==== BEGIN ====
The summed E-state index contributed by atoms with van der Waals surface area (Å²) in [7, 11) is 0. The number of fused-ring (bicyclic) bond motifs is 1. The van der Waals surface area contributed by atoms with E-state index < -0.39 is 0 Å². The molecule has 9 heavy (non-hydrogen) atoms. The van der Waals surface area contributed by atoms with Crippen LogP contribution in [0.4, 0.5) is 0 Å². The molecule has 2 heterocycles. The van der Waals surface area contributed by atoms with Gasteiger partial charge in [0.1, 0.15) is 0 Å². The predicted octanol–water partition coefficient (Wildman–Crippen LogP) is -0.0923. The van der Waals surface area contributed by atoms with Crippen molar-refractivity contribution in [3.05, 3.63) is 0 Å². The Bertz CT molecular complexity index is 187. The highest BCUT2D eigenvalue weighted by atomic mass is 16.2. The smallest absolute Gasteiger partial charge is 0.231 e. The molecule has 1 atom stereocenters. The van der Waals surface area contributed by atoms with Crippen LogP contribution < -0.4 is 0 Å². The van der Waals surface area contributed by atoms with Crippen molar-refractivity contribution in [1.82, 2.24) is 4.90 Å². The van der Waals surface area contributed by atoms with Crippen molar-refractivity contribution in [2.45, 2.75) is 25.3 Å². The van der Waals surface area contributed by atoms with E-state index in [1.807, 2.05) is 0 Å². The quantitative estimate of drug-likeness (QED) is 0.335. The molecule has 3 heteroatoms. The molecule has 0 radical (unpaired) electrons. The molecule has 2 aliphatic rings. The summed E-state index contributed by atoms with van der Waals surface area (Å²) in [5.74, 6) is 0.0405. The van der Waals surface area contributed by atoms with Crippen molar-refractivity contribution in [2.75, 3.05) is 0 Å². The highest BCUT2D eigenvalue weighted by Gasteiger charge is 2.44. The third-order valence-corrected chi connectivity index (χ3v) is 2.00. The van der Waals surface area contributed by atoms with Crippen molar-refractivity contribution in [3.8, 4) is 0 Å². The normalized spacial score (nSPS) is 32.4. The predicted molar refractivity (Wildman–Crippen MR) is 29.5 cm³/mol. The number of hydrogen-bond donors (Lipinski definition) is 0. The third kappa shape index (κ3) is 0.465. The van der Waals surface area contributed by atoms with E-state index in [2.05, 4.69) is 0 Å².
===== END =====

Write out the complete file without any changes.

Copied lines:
The summed E-state index contributed by atoms with van der Waals surface area (Å²) in [7, 11) is 0. The number of fused-ring (bicyclic) bond motifs is 1. The van der Waals surface area contributed by atoms with E-state index < -0.39 is 0 Å². The molecule has 9 heavy (non-hydrogen) atoms. The van der Waals surface area contributed by atoms with Crippen LogP contribution in [0.4, 0.5) is 0 Å². The molecule has 2 heterocycles. The van der Waals surface area contributed by atoms with Gasteiger partial charge in [0.1, 0.15) is 0 Å². The predicted octanol–water partition coefficient (Wildman–Crippen LogP) is -0.0923. The van der Waals surface area contributed by atoms with Crippen molar-refractivity contribution in [3.05, 3.63) is 0 Å². The Bertz CT molecular complexity index is 187. The highest BCUT2D eigenvalue weighted by atomic mass is 16.2. The smallest absolute Gasteiger partial charge is 0.231 e. The molecule has 1 atom stereocenters. The van der Waals surface area contributed by atoms with Crippen LogP contribution < -0.4 is 0 Å². The van der Waals surface area contributed by atoms with Crippen molar-refractivity contribution in [1.82, 2.24) is 4.90 Å². The van der Waals surface area contributed by atoms with Crippen molar-refractivity contribution in [2.45, 2.75) is 25.3 Å². The van der Waals surface area contributed by atoms with E-state index in [1.807, 2.05) is 0 Å². The quantitative estimate of drug-likeness (QED) is 0.335. The molecule has 3 heteroatoms. The molecule has 0 radical (unpaired) electrons. The molecule has 2 aliphatic rings. The summed E-state index contributed by atoms with van der Waals surface area (Å²) in [5.74, 6) is 0.0405. The van der Waals surface area contributed by atoms with Crippen molar-refractivity contribution in [2.75, 3.05) is 0 Å². The highest BCUT2D eigenvalue weighted by Gasteiger charge is 2.44. The third-order valence-corrected chi connectivity index (χ3v) is 2.00. The van der Waals surface area contributed by atoms with Crippen molar-refractivity contribution in [3.8, 4) is 0 Å². The normalized spacial score (nSPS) is 32.4. The predicted molar refractivity (Wildman–Crippen MR) is 29.5 cm³/mol. The number of hydrogen-bond donors (Lipinski definition) is 0. The third kappa shape index (κ3) is 0.465. The van der Waals surface area contributed by atoms with E-state index in [2.05, 4.69) is 0 Å².